Peregrine and Olivia have known each other since they were children when his uncle and her mother fell in love in Lord Perfect. Peregrine has spent most of that time in Egypt with Rupert (my favorite, be still my heart :p ) with only a few short trips home over the years. As a result, Peregrine is rather surprised to discover that his dramatic, slightly awkward but lively friend has become the most beautiful woman in the room. Olivia has always felt great affection towards Peregrine, and may have realized a more romantic leaning interest sooner than he did, but she certainly wasn’t expecting him to be quite as well developed as he is.
Peregrine’s parents have always driven him up the wall because they are too dramatic and focused on themselves. It is probably one of the reasons he developed such a strong interest in something that took him far away from home. However, they are now threatening to cut him off if he doesn’t go to Scotland and look after a run-down family castle.
Olivia, on the other hand, has always dreamed of adventures but never had many opportunities for them. She is both excited for and jealous of Peregrine’s travels to Egypt, and is more than happy to arrange a journey to Scotland to keep Peregrine in his parents’ good graces and finally have an adventure of her own. She even gets her step-grandmother’s blessing, who sends two of her younger friends (only in their 70’s) along to be lax chaperones.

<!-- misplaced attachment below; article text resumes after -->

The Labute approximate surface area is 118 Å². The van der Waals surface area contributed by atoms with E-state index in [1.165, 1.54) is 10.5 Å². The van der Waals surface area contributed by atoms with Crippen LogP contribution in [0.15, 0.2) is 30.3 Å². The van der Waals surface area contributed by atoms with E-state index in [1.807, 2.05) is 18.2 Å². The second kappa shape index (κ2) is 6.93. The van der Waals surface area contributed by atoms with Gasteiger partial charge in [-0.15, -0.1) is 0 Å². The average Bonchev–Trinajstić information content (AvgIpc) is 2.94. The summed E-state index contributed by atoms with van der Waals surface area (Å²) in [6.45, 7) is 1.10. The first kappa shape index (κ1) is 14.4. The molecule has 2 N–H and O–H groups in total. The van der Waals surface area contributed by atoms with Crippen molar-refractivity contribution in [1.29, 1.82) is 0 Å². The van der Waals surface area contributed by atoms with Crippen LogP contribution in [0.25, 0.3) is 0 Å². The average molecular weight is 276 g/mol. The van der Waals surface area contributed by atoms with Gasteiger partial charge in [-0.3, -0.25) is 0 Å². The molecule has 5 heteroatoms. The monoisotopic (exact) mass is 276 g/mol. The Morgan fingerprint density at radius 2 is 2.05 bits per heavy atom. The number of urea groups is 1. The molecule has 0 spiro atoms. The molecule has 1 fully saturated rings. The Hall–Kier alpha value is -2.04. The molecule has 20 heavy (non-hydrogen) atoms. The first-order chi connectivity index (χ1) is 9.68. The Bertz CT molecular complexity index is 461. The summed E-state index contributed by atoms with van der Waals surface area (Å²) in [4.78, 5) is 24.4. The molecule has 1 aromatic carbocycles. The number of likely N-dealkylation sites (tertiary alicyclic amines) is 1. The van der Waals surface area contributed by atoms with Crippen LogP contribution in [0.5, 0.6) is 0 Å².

While Peregrine has been avoiding trips to England to stay away from his parents, he has also been trying to keep himself distant from Olivia. He has always had great affection for her while also knowing that her level of dramatics is not something he wants or needs in his life. Olivia is also more than aware that their lives would not fit together, but they still give into temptation at the castle even if they cannot see a future beyond these few weeks in Scotland. At least part of the problem is that the two have very much misjudged each other because they have been so focused on the views of each other they developed as children.
Overall, this one was fun, and I did enjoy that Chase returned to the children introduced in Lord Perfect to tell their story, even if this meant that Peregrine was a bit on the young side for a historical romance hero at only 23. While I liked this one, I would say it’s also my least favorite of the Carsington novels I’ve read so far (still missing the first of the series) but that isn’t really a bad thing when all the other novels in the series are pretty strong.